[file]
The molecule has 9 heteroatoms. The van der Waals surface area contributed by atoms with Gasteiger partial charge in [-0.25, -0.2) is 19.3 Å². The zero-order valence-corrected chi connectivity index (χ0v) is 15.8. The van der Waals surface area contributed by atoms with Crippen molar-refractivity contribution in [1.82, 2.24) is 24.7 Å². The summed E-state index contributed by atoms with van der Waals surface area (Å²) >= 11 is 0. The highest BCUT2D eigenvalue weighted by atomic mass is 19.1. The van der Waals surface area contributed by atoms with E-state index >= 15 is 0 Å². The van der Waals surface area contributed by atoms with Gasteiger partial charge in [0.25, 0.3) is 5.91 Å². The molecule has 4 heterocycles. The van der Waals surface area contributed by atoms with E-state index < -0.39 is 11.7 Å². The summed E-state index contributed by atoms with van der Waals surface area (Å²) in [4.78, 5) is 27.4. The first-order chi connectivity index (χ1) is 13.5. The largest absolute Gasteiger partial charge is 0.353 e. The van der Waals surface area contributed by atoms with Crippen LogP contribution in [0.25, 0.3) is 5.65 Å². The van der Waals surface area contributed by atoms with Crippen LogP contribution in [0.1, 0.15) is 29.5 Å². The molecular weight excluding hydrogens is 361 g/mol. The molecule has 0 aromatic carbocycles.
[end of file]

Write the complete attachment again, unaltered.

The molecule has 9 heteroatoms. The van der Waals surface area contributed by atoms with Gasteiger partial charge in [-0.25, -0.2) is 19.3 Å². The zero-order valence-corrected chi connectivity index (χ0v) is 15.8. The van der Waals surface area contributed by atoms with Crippen molar-refractivity contribution in [1.82, 2.24) is 24.7 Å². The summed E-state index contributed by atoms with van der Waals surface area (Å²) >= 11 is 0. The highest BCUT2D eigenvalue weighted by atomic mass is 19.1. The van der Waals surface area contributed by atoms with E-state index >= 15 is 0 Å². The van der Waals surface area contributed by atoms with Gasteiger partial charge in [0.25, 0.3) is 5.91 Å². The molecule has 4 heterocycles. The van der Waals surface area contributed by atoms with E-state index < -0.39 is 11.7 Å². The summed E-state index contributed by atoms with van der Waals surface area (Å²) in [4.78, 5) is 27.4. The first-order chi connectivity index (χ1) is 13.5. The largest absolute Gasteiger partial charge is 0.353 e. The van der Waals surface area contributed by atoms with Crippen LogP contribution in [0.25, 0.3) is 5.65 Å². The van der Waals surface area contributed by atoms with Crippen LogP contribution in [0.1, 0.15) is 29.5 Å². The molecular weight excluding hydrogens is 361 g/mol. The molecule has 0 aromatic carbocycles.